Vancouver Mayor Gregor Robertson is headed to Copenhagen on Friday for a mayors’ conference identifying what the world’s biggest cities are doing, and can improve upon, in the fight against climate change.

Robertson will be armed with good news from Vancouver, where per capita greenhouse gas emissions are the lowest in North America.

He said Vancouver is disproving the conventional belief that emissions can’t be reduced in a city with a growing population.

“Our goal in going to Copenhagen is to show that cities can lead (and) can change the world,” Robertson said.

“I’m going to be taking the story of Vancouver’s success and talk about our goal to be the green capital and attract green business.”

Greenhouse gas emissions in Vancouver have been reduced by 11 per cent from their peak in 2000 to 2.7 million tonnes a year, and the city has reduced emissions from its own operations by 33 per cent through retrofits and the construction of more efficient buildings.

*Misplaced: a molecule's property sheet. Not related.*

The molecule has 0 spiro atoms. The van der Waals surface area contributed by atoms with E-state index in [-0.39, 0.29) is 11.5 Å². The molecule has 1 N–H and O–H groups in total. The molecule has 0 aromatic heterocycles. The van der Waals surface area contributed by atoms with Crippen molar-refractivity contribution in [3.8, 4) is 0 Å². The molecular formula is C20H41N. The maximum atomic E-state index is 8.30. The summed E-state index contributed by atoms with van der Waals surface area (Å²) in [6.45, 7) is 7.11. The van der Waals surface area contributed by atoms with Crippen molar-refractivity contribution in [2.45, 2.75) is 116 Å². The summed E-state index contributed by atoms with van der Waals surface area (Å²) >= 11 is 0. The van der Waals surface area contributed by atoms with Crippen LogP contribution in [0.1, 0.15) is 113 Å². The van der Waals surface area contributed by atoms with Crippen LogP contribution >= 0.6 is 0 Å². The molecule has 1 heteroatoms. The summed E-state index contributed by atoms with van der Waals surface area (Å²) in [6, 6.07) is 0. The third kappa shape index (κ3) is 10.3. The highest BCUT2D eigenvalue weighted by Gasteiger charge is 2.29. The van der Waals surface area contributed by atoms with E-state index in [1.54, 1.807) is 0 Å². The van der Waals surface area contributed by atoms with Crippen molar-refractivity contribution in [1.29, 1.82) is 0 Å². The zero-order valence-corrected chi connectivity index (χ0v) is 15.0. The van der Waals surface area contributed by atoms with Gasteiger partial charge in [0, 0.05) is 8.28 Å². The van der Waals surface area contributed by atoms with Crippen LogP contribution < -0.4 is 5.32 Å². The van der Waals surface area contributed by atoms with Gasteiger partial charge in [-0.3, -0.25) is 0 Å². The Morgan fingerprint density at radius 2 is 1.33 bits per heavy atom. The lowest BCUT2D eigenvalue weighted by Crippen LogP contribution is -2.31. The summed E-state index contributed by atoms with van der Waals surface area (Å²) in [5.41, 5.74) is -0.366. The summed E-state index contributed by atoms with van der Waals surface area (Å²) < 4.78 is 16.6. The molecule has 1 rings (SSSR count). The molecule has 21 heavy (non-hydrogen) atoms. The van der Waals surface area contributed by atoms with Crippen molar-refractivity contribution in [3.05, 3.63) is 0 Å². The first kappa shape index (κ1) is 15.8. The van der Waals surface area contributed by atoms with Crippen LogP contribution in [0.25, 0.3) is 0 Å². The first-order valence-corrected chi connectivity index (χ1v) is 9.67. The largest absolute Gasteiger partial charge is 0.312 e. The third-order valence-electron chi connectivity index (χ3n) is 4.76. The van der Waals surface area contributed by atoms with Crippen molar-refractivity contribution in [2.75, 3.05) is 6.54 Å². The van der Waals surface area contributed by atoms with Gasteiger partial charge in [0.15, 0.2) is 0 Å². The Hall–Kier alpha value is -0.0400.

“Whether it’s the many energy efficient features of the Olympic Village project, our approach to land-use planning or the city’s transportation options, we are going to meet our Kyoto targets and in the process set the standard for North American cities,” Robertson said.

On Monday, the city signed a memorandum of understanding with B.C. Hydro to build a charging network for electric cars and create financial tools to enable profitable investment in building energy retrofits.

They’ve also partnered with Vancouver-based Pulse Energy, which will use energy management software to find ways to reduce energy consumption in the city’s largest buildings.

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